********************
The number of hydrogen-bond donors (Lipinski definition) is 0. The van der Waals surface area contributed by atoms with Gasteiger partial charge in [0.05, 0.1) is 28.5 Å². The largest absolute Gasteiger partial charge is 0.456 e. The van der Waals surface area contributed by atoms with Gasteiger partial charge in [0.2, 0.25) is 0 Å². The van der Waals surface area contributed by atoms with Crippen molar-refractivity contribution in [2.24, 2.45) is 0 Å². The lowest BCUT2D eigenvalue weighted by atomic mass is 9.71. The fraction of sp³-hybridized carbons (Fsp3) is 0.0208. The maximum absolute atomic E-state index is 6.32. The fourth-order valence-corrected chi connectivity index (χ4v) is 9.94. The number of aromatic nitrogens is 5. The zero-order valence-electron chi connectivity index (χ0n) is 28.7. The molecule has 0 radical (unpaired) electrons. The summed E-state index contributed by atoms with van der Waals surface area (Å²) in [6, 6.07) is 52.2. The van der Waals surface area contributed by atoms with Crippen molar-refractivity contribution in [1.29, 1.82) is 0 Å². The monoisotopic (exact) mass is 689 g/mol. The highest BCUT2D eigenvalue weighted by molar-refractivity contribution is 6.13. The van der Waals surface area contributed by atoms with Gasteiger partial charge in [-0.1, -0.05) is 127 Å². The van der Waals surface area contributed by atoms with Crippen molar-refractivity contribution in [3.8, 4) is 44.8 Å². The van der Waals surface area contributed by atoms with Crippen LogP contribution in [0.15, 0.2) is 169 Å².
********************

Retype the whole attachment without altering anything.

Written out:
The number of hydrogen-bond donors (Lipinski definition) is 0. The van der Waals surface area contributed by atoms with Gasteiger partial charge in [0.05, 0.1) is 28.5 Å². The largest absolute Gasteiger partial charge is 0.456 e. The van der Waals surface area contributed by atoms with Gasteiger partial charge in [0.2, 0.25) is 0 Å². The van der Waals surface area contributed by atoms with Crippen molar-refractivity contribution in [2.24, 2.45) is 0 Å². The lowest BCUT2D eigenvalue weighted by atomic mass is 9.71. The fraction of sp³-hybridized carbons (Fsp3) is 0.0208. The maximum absolute atomic E-state index is 6.32. The fourth-order valence-corrected chi connectivity index (χ4v) is 9.94. The number of aromatic nitrogens is 5. The zero-order valence-electron chi connectivity index (χ0n) is 28.7. The molecule has 0 radical (unpaired) electrons. The summed E-state index contributed by atoms with van der Waals surface area (Å²) in [6, 6.07) is 52.2. The van der Waals surface area contributed by atoms with Crippen molar-refractivity contribution in [1.29, 1.82) is 0 Å². The monoisotopic (exact) mass is 689 g/mol. The highest BCUT2D eigenvalue weighted by molar-refractivity contribution is 6.13. The van der Waals surface area contributed by atoms with Gasteiger partial charge in [-0.1, -0.05) is 127 Å². The van der Waals surface area contributed by atoms with Crippen molar-refractivity contribution in [3.8, 4) is 44.8 Å². The van der Waals surface area contributed by atoms with Crippen LogP contribution in [0.15, 0.2) is 169 Å².